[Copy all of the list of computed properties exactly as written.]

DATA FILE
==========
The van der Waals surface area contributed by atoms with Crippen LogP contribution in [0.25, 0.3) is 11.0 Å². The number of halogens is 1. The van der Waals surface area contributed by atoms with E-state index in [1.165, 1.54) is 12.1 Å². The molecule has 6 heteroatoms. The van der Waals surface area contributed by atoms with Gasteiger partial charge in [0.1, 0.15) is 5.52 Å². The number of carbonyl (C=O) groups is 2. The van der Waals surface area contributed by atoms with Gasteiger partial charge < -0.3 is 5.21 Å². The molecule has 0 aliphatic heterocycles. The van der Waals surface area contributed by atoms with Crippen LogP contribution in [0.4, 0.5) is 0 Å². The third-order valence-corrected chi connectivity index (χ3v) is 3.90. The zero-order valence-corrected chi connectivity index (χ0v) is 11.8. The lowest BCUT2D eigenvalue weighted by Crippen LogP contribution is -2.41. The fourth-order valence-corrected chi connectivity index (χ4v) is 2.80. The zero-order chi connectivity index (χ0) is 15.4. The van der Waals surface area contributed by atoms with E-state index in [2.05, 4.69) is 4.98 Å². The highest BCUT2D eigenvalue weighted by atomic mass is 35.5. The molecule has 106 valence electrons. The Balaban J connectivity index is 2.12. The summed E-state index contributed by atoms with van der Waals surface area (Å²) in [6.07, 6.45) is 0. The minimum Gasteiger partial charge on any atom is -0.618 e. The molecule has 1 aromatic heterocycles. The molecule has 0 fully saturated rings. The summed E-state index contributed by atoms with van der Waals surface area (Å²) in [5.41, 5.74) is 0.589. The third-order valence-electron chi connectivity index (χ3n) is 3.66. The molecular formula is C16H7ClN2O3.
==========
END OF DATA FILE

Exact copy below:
The van der Waals surface area contributed by atoms with Crippen LogP contribution in [0.25, 0.3) is 11.0 Å². The number of halogens is 1. The van der Waals surface area contributed by atoms with E-state index in [1.165, 1.54) is 12.1 Å². The molecule has 6 heteroatoms. The van der Waals surface area contributed by atoms with Gasteiger partial charge in [0.1, 0.15) is 5.52 Å². The number of carbonyl (C=O) groups is 2. The van der Waals surface area contributed by atoms with Gasteiger partial charge < -0.3 is 5.21 Å². The molecule has 0 aliphatic heterocycles. The van der Waals surface area contributed by atoms with Crippen LogP contribution in [0.4, 0.5) is 0 Å². The third-order valence-corrected chi connectivity index (χ3v) is 3.90. The zero-order valence-corrected chi connectivity index (χ0v) is 11.8. The lowest BCUT2D eigenvalue weighted by Crippen LogP contribution is -2.41. The fourth-order valence-corrected chi connectivity index (χ4v) is 2.80. The zero-order chi connectivity index (χ0) is 15.4. The van der Waals surface area contributed by atoms with E-state index in [2.05, 4.69) is 4.98 Å². The highest BCUT2D eigenvalue weighted by atomic mass is 35.5. The molecule has 106 valence electrons. The Balaban J connectivity index is 2.12. The summed E-state index contributed by atoms with van der Waals surface area (Å²) in [6.07, 6.45) is 0. The minimum Gasteiger partial charge on any atom is -0.618 e. The molecule has 1 aromatic heterocycles. The molecule has 0 fully saturated rings. The summed E-state index contributed by atoms with van der Waals surface area (Å²) in [5.41, 5.74) is 0.589. The third-order valence-electron chi connectivity index (χ3n) is 3.66. The molecular formula is C16H7ClN2O3.